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What Are The Methods For Preserving Food In Iceland?

In Iceland, due to its climate and geographic isolation, preserving food has been an essential practice to ensure a stable food supply throughout the year.

Here are some traditional methods for preserving food in Iceland:


Drying is a common preservation method used for various types of food. In Iceland, fish is traditionally air-dried to create stockfish or hangikjöt (smoked lamb). Hangikjöt is cured, smoked, and then hung to dry, resulting in a flavorful and long-lasting meat product.

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Smoking is another prevalent preservation method in Iceland. It is used primarily for fish, such as salmon, herring, and cod. The smoking process imparts flavor and helps extend the shelf life of the fish. Traditional smoking methods often involve using wood from birch, beech, or alder trees.

Image by moerschy from Pixabay


Fermentation is a preservation technique that has been practiced in Iceland for centuries. One example is the fermentation of shark meat, known as hákarl. The shark meat is buried in a pit and fermented for several months to remove toxins and develop a distinct flavor. Similarly, sauerkraut (fermented cabbage) and pickled vegetables are commonly made and enjoyed in Icelandic cuisine.


Salting is a method used for preserving fish, meat, and even dairy products. Fish, such as cod, herring, and trout, are salted and cured, creating products like salted fish (harðfiskur) and salted cod (bacalao). The salt draws out moisture, inhibiting bacterial growth and extending the shelf life of the food.

Lactic Acid Fermentation

Lactic acid fermentation involves the use of beneficial bacteria to preserve food. Skyr, a traditional Icelandic yogurt, is made through this fermentation process. Skyr is strained from the whey and has a creamy texture, tangy flavor, and extended shelf life. It is often enjoyed plain or used in various dishes and desserts.


Pickling is a preservation method that involves immersing food in a vinegar or brine solution. Pickled herring (síld) is a popular traditional dish in Iceland. Herring is pickled in a mixture of vinegar, sugar, onions, and spices, creating a flavorful and preserved fish product.

Basic recipe for pickling herring (síld) in the traditional Icelandic style


  • 500 grams (1.1 lbs) fresh herring fillets
  • 1 large onion, thinly sliced
  • 200 milliliters (3/4 cup) white vinegar
  • 200 milliliters (3/4 cup) water
  • 50 grams (1/4 cup) sugar
  • 1 teaspoon whole black peppercorns
  • 1 teaspoon mustard seeds
  • 1 bay leaf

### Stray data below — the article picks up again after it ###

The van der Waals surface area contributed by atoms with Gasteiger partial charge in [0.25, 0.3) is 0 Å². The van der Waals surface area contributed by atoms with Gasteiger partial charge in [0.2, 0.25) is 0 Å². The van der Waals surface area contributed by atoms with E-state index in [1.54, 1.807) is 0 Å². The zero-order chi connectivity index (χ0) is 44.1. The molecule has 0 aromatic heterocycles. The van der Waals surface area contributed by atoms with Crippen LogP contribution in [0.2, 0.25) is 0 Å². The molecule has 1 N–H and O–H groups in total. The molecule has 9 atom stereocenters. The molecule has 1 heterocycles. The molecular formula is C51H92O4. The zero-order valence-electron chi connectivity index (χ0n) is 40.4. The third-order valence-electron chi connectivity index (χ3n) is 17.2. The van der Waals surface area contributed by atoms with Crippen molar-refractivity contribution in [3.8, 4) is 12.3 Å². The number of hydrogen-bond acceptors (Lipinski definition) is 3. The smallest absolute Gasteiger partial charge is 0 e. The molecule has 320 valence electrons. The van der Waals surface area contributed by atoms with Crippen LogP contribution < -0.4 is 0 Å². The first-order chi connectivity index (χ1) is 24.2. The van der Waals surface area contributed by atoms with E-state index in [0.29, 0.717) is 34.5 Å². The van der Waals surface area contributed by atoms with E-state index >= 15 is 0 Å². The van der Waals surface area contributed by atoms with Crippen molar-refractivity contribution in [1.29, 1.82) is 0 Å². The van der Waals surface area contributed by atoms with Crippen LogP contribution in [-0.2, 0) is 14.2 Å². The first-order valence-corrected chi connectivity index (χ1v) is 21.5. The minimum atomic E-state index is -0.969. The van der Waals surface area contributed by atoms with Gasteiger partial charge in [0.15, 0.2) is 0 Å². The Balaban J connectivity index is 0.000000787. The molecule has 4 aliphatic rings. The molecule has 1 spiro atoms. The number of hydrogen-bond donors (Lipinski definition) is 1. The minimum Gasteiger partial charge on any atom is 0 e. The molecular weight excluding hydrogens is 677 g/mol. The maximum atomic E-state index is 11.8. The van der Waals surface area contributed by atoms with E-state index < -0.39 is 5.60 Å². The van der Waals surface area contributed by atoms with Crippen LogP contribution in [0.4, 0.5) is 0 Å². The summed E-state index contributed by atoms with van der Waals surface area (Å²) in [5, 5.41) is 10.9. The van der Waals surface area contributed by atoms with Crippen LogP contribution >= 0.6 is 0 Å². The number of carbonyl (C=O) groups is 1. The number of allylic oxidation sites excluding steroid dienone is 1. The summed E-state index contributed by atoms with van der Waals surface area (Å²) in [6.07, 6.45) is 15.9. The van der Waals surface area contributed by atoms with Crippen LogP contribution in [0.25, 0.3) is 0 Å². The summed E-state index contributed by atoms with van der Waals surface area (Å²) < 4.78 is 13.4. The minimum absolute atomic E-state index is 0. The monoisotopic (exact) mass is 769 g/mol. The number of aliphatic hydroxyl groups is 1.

• 1 teaspoon salt


Prepare the Herring:

  • Clean and fillet the fresh herring, removing the heads, tails, and any bones. Cut the fillets into smaller pieces, if desired, such as bite-sized strips.

Prepare the Pickling Brine:

  • In a saucepan, combine the white vinegar, water, sugar, black peppercorns, mustard seeds, bay leaf, and salt. Bring the mixture to a boil, stirring until the sugar and salt dissolve completely. Remove from heat and let the brine cool to room temperature.

Layer the Herring and Onion:

  • In a clean, sterilized jar or container with a tight-fitting lid, layer the herring fillets and sliced onions. Start with a layer of herring, then add a layer of onions, and repeat until all the herring and onions are used. Ensure that the herring and onions are evenly distributed throughout the jar.

Pour the Pickling Brine:

  • Once the brine has cooled, pour it over the herring and onions in the jar, ensuring that the contents are completely covered. The brine should fully submerge the herring and onions.

Seal and Refrigerate:

  • Seal the jar tightly with the lid and refrigerate it for at least 24 hours to allow the flavors to develop and the herring to pickle. The longer you let it pickle, the stronger the flavors will become. Enjoy!
  • After the pickling process, the herring can be enjoyed as a traditional Icelandic delicacy. Serve the pickled herring chilled as an appetizer or as part of a meal. It pairs well with dark rye bread, boiled potatoes, and Icelandic condiments like remoulade or skyr sauce.

Note: Pickled herring can be stored in the refrigerator for several weeks. Over time, the flavors will continue to develop and intensify. It’s important to use fresh and properly cleaned herring for optimal taste and safety.

Remember, this is a basic recipe, and you can adjust the seasonings and spices to suit your taste preferences. Feel free to experiment and add personal touches to make it your own!


With modern advancements in technology, freezing has become a common preservation method in Iceland, similar to other parts of the world. It allows for long-term storage of various food items, including fish, meat, vegetables, and berries, enabling Icelanders to enjoy seasonal produce year-round.


These methods have played a vital role in Icelandic cuisine, allowing the preservation of food in a challenging environment. While modern refrigeration and food preservation techniques are more prevalent today, traditional preservation methods still hold cultural significance and are appreciated as part of Iceland’s culinary heritage.

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